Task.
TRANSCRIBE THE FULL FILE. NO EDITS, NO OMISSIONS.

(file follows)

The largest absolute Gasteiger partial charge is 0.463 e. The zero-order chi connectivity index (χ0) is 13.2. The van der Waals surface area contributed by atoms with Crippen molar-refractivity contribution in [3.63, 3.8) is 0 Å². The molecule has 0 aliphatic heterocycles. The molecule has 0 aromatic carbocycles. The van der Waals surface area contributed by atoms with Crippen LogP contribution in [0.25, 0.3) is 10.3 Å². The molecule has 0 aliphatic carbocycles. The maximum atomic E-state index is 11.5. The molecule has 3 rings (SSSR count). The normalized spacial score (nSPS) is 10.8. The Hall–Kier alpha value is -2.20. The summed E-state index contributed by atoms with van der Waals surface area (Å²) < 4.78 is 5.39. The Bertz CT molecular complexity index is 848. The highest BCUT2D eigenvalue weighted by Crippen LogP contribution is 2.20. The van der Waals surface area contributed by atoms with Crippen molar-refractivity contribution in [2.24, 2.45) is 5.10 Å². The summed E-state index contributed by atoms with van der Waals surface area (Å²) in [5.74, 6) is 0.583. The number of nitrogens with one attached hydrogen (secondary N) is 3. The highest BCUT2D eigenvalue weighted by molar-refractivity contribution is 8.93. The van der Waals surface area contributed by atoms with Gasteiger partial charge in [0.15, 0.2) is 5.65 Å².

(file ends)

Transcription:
The largest absolute Gasteiger partial charge is 0.463 e. The zero-order chi connectivity index (χ0) is 13.2. The van der Waals surface area contributed by atoms with Crippen molar-refractivity contribution in [3.63, 3.8) is 0 Å². The molecule has 0 aliphatic heterocycles. The molecule has 0 aromatic carbocycles. The van der Waals surface area contributed by atoms with Crippen LogP contribution in [0.25, 0.3) is 10.3 Å². The molecule has 0 aliphatic carbocycles. The maximum atomic E-state index is 11.5. The molecule has 3 rings (SSSR count). The normalized spacial score (nSPS) is 10.8. The Hall–Kier alpha value is -2.20. The summed E-state index contributed by atoms with van der Waals surface area (Å²) < 4.78 is 5.39. The Bertz CT molecular complexity index is 848. The highest BCUT2D eigenvalue weighted by Crippen LogP contribution is 2.20. The van der Waals surface area contributed by atoms with Crippen molar-refractivity contribution in [2.24, 2.45) is 5.10 Å². The summed E-state index contributed by atoms with van der Waals surface area (Å²) in [5.74, 6) is 0.583. The number of nitrogens with one attached hydrogen (secondary N) is 3. The highest BCUT2D eigenvalue weighted by molar-refractivity contribution is 8.93. The van der Waals surface area contributed by atoms with Gasteiger partial charge in [0.15, 0.2) is 5.65 Å².